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#apaperaday: Associations Between Self-Reported Behavioral and Learning Concerns and DMD Isoforms in Duchenne Muscular Dystrophy

In today’s #apaperaday, Prof. Aartsma-Rus reads and comments on the paper titled:  Associations Between Self-Reported Behavioral and Learning Concerns and DMD Isoforms in Duchenne Muscular Dystrophy

Today’s themed pick is from Journal of Neuromuscular Diseases by Counterman et al on the association of dystrophin isoform expression & learning & behavioral concerns. Doi 10.3233/JND-220821

Duchenne patients experience progressive muscle wasting & loss of function. However dystrophin is also expressed in the brain and many patients also experience learning difficulties and behavioral issues. All Duchenne patients lack the full length brain dystrophins (Dp427c & Dp427p)

Depending on mutation location about half also miss Dp140 and a small group misses all isoforms including Dp71. Dp71+Dp140 are involved in embryonic brain development. Previous studies revealed patients lacking more isoforms are more at risk for learning and behavioral issues.

Here authors want to add to this work analyzing the Duchenne Patient Registry (USA) that is one of the federated registries from TREAT_NMD Authors analyzed data from 2007-2019.

For learning and behavioral issues families self reported

  1. Concern and diagnosis
  2. Concern and no diagnosis
  3. No concern

Authors are aware of the peculiarity of Dp140: its first exon is in intron 44, but translational start in exon 51.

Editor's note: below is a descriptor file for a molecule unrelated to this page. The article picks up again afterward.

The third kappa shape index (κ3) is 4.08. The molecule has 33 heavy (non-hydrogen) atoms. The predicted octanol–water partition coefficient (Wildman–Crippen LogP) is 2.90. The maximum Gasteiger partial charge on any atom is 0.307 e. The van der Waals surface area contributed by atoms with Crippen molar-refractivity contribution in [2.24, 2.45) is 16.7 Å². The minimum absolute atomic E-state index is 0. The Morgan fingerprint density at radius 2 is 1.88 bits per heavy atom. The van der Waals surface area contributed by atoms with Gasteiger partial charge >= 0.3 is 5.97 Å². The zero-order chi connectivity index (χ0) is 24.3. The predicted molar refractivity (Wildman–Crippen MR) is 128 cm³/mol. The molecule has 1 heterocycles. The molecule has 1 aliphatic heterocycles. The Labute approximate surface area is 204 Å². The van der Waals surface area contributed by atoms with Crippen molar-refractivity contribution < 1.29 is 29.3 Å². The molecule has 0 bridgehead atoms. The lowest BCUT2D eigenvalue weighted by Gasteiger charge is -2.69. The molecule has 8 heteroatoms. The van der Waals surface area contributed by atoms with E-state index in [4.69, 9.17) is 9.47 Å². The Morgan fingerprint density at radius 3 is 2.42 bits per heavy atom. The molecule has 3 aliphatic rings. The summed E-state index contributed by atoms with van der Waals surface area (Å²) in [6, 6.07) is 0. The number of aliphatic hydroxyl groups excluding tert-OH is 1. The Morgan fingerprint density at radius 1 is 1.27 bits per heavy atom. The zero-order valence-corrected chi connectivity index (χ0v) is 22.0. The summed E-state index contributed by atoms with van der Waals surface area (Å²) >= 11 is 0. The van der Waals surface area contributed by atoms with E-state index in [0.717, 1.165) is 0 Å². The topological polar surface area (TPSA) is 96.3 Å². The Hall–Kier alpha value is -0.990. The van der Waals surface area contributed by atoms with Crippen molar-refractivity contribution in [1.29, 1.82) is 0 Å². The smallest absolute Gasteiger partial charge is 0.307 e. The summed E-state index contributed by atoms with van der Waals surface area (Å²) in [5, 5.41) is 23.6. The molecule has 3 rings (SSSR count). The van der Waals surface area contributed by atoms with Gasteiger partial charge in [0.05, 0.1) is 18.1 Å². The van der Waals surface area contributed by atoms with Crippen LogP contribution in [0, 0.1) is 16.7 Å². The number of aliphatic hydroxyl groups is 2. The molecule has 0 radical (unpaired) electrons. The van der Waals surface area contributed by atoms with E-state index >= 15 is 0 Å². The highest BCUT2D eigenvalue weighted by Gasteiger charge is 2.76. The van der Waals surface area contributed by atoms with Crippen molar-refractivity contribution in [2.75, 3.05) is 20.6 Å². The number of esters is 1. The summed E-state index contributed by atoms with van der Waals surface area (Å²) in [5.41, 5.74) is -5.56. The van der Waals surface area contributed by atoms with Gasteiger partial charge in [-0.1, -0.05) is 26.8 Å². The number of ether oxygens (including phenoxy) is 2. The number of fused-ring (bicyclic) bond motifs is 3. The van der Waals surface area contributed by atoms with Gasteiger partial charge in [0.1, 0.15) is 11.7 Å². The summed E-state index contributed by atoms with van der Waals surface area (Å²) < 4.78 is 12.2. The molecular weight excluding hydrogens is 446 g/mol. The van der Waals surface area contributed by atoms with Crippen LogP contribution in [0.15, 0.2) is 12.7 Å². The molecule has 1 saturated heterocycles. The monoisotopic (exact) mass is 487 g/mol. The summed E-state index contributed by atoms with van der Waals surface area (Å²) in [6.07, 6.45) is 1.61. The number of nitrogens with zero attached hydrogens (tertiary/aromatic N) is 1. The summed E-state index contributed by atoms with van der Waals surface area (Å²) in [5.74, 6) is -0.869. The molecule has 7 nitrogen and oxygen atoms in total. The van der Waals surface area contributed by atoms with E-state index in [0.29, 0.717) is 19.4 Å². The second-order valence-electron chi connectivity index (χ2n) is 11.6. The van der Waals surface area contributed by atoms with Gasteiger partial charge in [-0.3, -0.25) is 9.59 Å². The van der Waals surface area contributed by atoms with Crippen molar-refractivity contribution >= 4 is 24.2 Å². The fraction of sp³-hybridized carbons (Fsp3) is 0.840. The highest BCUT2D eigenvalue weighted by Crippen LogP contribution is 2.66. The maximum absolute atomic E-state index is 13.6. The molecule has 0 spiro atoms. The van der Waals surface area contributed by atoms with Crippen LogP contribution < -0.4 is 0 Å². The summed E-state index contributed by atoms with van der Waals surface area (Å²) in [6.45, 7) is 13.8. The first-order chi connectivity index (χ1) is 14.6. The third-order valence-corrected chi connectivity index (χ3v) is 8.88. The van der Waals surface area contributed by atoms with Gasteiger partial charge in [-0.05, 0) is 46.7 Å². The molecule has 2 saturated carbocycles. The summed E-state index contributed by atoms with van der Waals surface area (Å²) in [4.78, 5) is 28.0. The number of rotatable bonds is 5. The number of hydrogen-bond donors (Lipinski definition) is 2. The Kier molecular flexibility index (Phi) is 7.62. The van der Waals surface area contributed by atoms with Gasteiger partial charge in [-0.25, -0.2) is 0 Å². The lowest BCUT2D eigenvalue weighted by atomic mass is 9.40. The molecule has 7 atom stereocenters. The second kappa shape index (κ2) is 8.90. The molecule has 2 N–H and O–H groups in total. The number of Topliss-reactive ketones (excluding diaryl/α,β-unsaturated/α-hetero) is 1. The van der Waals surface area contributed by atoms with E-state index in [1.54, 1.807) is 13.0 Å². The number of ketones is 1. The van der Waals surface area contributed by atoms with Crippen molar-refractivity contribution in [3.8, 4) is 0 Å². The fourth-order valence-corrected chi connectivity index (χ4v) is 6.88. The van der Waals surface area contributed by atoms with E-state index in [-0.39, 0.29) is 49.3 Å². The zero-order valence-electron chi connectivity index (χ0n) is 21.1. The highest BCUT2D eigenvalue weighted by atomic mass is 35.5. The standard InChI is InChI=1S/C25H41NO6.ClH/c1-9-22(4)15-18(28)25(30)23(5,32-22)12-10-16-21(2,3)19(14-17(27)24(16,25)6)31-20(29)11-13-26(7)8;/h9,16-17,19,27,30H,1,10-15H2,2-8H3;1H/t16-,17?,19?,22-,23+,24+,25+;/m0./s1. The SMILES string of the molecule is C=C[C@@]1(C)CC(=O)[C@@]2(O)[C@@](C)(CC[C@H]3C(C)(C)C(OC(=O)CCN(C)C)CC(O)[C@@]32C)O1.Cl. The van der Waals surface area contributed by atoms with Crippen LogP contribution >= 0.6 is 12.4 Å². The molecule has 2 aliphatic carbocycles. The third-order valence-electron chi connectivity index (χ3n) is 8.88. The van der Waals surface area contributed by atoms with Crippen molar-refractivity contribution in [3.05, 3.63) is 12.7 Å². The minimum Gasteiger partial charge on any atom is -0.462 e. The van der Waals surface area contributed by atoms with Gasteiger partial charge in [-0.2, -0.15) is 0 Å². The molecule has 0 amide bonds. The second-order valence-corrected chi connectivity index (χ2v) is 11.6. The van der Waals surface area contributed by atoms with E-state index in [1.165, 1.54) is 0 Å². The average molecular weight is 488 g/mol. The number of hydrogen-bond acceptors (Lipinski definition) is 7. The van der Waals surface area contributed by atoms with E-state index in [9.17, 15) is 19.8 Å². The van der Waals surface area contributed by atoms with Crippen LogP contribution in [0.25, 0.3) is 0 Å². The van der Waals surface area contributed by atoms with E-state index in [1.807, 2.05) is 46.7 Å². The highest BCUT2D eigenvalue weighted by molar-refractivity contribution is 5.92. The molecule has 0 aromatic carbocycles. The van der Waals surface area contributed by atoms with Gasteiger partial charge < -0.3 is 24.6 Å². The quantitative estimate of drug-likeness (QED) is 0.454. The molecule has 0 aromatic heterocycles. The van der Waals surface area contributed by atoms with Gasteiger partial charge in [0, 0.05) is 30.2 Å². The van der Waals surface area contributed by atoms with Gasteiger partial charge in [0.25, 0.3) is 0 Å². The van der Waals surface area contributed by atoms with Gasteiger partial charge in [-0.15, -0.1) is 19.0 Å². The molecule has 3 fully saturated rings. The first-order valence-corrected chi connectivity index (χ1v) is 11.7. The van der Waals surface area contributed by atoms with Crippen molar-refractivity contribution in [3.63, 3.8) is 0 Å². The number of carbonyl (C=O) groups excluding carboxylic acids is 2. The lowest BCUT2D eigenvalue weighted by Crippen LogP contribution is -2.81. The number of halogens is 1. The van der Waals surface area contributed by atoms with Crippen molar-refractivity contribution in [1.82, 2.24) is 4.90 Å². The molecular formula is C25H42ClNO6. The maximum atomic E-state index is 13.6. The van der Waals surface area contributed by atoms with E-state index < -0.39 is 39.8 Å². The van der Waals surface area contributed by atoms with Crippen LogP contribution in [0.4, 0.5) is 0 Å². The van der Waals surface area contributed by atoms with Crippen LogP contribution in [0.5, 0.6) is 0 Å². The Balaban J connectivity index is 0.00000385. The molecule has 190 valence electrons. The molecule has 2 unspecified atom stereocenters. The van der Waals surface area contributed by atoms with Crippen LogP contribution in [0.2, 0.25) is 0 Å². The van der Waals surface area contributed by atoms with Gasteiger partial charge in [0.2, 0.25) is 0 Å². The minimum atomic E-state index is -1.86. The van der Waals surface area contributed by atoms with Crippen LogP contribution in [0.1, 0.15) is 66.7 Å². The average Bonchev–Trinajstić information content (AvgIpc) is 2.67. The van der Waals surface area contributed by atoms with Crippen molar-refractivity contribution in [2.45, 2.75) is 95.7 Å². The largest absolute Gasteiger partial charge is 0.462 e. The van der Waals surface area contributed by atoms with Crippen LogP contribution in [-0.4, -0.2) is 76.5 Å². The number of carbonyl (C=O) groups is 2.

It is unknown what mutations between exon 45-50 do. In theory they should still allow translation of Dp140, but it is possible the long 5’ untranslated region is required for proper production of Dp140. Authors gave mutations between exon 45 and 50 their own bin.

Authors included 1381 patients, 65% were ambulatory, 74% from the USA and 64% were on steroids. 57% could not produce Dp140 and 3% could not produce Dp71. 40% of patients had behavioral concerns and 39% learning difficulties.

Patients lacking all isoforms (so no Dp71) were 3.3 times more likely to have behavioral concerns than those missing only the full length dystrophin. Those missing Dp140 1.6 times more likely. Patients over 6 were 2.6 times more likely to have behavioral concerns than those <6 yrs. Those on steroids (now or in the past) were 2 times more likely to have behavioral concerns. There was no difference between prednisone and deflazacort.

For learning concerns patients lacking all dystrophin forms were 9.5 times more likely to have concerns than those lacking only the full length form. Those lacking Dp140 3.3 times more likely. Authors discuss their analysis confirming Duchenne patients are at risk for behavioral+learning difficulties. They stress more awareness is needed so relevant interventions can be offered. The BIND Project is studying this in more detail & Jos Hendriksen has been studying this for decades.

Authors discuss also that patients with mutations between exon 45-50 have similar risks as those missing only the full length isoform. This suggests that the long UTR is not crucial and that these patients can produce Dp140. Authors also discuss it is difficult to know whether lack of each isoform separately contributes to the problems or that combined absence does. Maaike van Putten has an NWONieuws and ZonMw VIDI grant to study exactly this.

Authors discuss that the fact that concerns are more common in patients >6 is that these are in schools where learning difficulties are more easily picked up. Behavioral concerns increase as well with age as patients become more aware of their disease and lose ambulation.

Authors outline that other work suggests that behavioral concerns are more likely for prednisone than deflazacort. However they found no difference in their large study here. They outline limitations: little details were available on the nature of the concerns or steroid regimen. They stress that the large size is an advantage. I agree! And kudos for getting the genetics of Dp140 right!